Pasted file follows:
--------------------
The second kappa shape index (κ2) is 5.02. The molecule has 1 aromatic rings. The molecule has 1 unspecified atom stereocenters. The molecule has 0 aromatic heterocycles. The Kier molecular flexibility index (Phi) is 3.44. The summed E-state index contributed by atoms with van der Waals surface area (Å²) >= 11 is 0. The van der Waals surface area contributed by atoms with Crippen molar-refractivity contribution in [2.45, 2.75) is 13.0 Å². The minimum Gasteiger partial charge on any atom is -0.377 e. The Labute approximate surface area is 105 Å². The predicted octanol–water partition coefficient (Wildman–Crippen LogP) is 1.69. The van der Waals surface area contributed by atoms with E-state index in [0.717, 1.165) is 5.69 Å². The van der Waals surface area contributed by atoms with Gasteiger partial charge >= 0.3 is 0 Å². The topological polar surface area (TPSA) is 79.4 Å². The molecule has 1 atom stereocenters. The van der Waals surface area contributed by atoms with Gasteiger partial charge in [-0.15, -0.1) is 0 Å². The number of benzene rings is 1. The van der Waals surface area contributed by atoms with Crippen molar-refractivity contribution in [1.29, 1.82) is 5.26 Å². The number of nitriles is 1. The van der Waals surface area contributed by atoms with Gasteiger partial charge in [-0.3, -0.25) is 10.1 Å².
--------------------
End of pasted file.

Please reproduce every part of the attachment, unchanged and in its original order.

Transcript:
The second kappa shape index (κ2) is 5.02. The molecule has 1 aromatic rings. The molecule has 1 unspecified atom stereocenters. The molecule has 0 aromatic heterocycles. The Kier molecular flexibility index (Phi) is 3.44. The summed E-state index contributed by atoms with van der Waals surface area (Å²) >= 11 is 0. The van der Waals surface area contributed by atoms with Crippen molar-refractivity contribution in [2.45, 2.75) is 13.0 Å². The minimum Gasteiger partial charge on any atom is -0.377 e. The Labute approximate surface area is 105 Å². The predicted octanol–water partition coefficient (Wildman–Crippen LogP) is 1.69. The van der Waals surface area contributed by atoms with E-state index in [0.717, 1.165) is 5.69 Å². The van der Waals surface area contributed by atoms with Gasteiger partial charge >= 0.3 is 0 Å². The topological polar surface area (TPSA) is 79.4 Å². The molecule has 1 atom stereocenters. The van der Waals surface area contributed by atoms with Gasteiger partial charge in [-0.15, -0.1) is 0 Å². The number of benzene rings is 1. The van der Waals surface area contributed by atoms with Crippen molar-refractivity contribution in [1.29, 1.82) is 5.26 Å². The number of nitriles is 1. The van der Waals surface area contributed by atoms with Gasteiger partial charge in [-0.3, -0.25) is 10.1 Å².